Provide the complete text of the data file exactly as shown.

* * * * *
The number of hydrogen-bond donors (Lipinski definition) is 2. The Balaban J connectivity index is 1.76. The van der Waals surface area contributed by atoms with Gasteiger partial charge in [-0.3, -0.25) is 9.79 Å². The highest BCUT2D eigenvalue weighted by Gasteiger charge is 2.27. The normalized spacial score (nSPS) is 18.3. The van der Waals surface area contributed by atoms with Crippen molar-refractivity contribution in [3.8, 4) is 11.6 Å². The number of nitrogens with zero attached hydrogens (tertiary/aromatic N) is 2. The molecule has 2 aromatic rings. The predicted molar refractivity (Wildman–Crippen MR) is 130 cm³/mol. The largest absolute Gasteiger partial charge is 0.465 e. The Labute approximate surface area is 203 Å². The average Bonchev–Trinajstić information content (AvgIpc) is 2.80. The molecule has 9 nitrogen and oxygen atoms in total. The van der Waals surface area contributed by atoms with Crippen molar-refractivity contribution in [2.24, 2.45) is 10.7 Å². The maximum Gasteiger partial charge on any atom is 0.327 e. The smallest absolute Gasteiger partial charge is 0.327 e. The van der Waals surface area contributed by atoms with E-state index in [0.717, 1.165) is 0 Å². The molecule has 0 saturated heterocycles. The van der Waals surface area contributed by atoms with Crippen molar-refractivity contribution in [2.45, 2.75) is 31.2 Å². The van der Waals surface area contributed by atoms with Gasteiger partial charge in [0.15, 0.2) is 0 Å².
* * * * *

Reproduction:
The number of hydrogen-bond donors (Lipinski definition) is 2. The Balaban J connectivity index is 1.76. The van der Waals surface area contributed by atoms with Gasteiger partial charge in [-0.3, -0.25) is 9.79 Å². The highest BCUT2D eigenvalue weighted by Gasteiger charge is 2.27. The normalized spacial score (nSPS) is 18.3. The van der Waals surface area contributed by atoms with Crippen molar-refractivity contribution in [3.8, 4) is 11.6 Å². The number of nitrogens with zero attached hydrogens (tertiary/aromatic N) is 2. The molecule has 2 aromatic rings. The predicted molar refractivity (Wildman–Crippen MR) is 130 cm³/mol. The largest absolute Gasteiger partial charge is 0.465 e. The Labute approximate surface area is 203 Å². The average Bonchev–Trinajstić information content (AvgIpc) is 2.80. The molecule has 9 nitrogen and oxygen atoms in total. The van der Waals surface area contributed by atoms with Crippen molar-refractivity contribution in [2.24, 2.45) is 10.7 Å². The maximum Gasteiger partial charge on any atom is 0.327 e. The smallest absolute Gasteiger partial charge is 0.327 e. The van der Waals surface area contributed by atoms with E-state index in [0.717, 1.165) is 0 Å². The molecule has 0 saturated heterocycles. The van der Waals surface area contributed by atoms with Crippen molar-refractivity contribution in [2.45, 2.75) is 31.2 Å². The van der Waals surface area contributed by atoms with Gasteiger partial charge in [0.15, 0.2) is 0 Å².